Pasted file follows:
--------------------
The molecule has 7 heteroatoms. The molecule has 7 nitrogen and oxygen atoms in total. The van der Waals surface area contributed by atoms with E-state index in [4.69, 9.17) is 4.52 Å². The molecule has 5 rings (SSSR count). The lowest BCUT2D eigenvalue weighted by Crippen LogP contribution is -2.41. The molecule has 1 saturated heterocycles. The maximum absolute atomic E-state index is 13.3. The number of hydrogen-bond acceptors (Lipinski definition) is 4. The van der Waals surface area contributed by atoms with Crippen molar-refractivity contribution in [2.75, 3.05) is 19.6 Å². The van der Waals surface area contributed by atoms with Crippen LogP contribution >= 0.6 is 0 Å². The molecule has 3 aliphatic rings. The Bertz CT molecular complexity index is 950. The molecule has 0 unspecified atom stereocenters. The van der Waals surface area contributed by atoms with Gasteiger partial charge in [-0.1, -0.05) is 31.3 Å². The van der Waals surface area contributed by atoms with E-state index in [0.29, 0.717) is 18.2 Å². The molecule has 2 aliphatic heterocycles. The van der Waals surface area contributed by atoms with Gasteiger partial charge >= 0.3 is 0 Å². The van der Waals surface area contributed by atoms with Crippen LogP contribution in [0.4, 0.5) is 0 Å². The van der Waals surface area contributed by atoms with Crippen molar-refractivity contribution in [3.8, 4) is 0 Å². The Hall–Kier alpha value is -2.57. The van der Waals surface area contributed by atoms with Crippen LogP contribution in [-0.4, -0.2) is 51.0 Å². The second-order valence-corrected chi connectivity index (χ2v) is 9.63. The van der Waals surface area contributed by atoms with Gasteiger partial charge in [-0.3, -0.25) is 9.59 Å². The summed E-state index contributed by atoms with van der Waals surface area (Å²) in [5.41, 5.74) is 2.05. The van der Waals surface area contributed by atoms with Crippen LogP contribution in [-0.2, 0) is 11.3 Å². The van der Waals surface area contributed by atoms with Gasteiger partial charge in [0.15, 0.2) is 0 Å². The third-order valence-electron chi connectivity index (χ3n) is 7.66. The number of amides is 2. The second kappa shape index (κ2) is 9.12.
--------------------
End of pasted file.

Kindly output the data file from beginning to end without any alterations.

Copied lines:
The molecule has 7 heteroatoms. The molecule has 7 nitrogen and oxygen atoms in total. The van der Waals surface area contributed by atoms with E-state index in [4.69, 9.17) is 4.52 Å². The molecule has 5 rings (SSSR count). The lowest BCUT2D eigenvalue weighted by Crippen LogP contribution is -2.41. The molecule has 1 saturated heterocycles. The maximum absolute atomic E-state index is 13.3. The number of hydrogen-bond acceptors (Lipinski definition) is 4. The van der Waals surface area contributed by atoms with Crippen molar-refractivity contribution in [2.75, 3.05) is 19.6 Å². The van der Waals surface area contributed by atoms with Crippen LogP contribution >= 0.6 is 0 Å². The molecule has 3 aliphatic rings. The Bertz CT molecular complexity index is 950. The molecule has 0 unspecified atom stereocenters. The van der Waals surface area contributed by atoms with Gasteiger partial charge in [-0.1, -0.05) is 31.3 Å². The van der Waals surface area contributed by atoms with E-state index in [0.29, 0.717) is 18.2 Å². The molecule has 2 aliphatic heterocycles. The van der Waals surface area contributed by atoms with Gasteiger partial charge >= 0.3 is 0 Å². The van der Waals surface area contributed by atoms with Crippen LogP contribution in [0.4, 0.5) is 0 Å². The van der Waals surface area contributed by atoms with Crippen molar-refractivity contribution in [3.8, 4) is 0 Å². The Hall–Kier alpha value is -2.57. The van der Waals surface area contributed by atoms with Crippen LogP contribution in [-0.4, -0.2) is 51.0 Å². The second-order valence-corrected chi connectivity index (χ2v) is 9.63. The van der Waals surface area contributed by atoms with Gasteiger partial charge in [-0.3, -0.25) is 9.59 Å². The summed E-state index contributed by atoms with van der Waals surface area (Å²) in [5.41, 5.74) is 2.05. The van der Waals surface area contributed by atoms with Crippen LogP contribution in [-0.2, 0) is 11.3 Å². The van der Waals surface area contributed by atoms with Gasteiger partial charge in [0.15, 0.2) is 0 Å². The third-order valence-electron chi connectivity index (χ3n) is 7.66. The number of amides is 2. The second kappa shape index (κ2) is 9.12.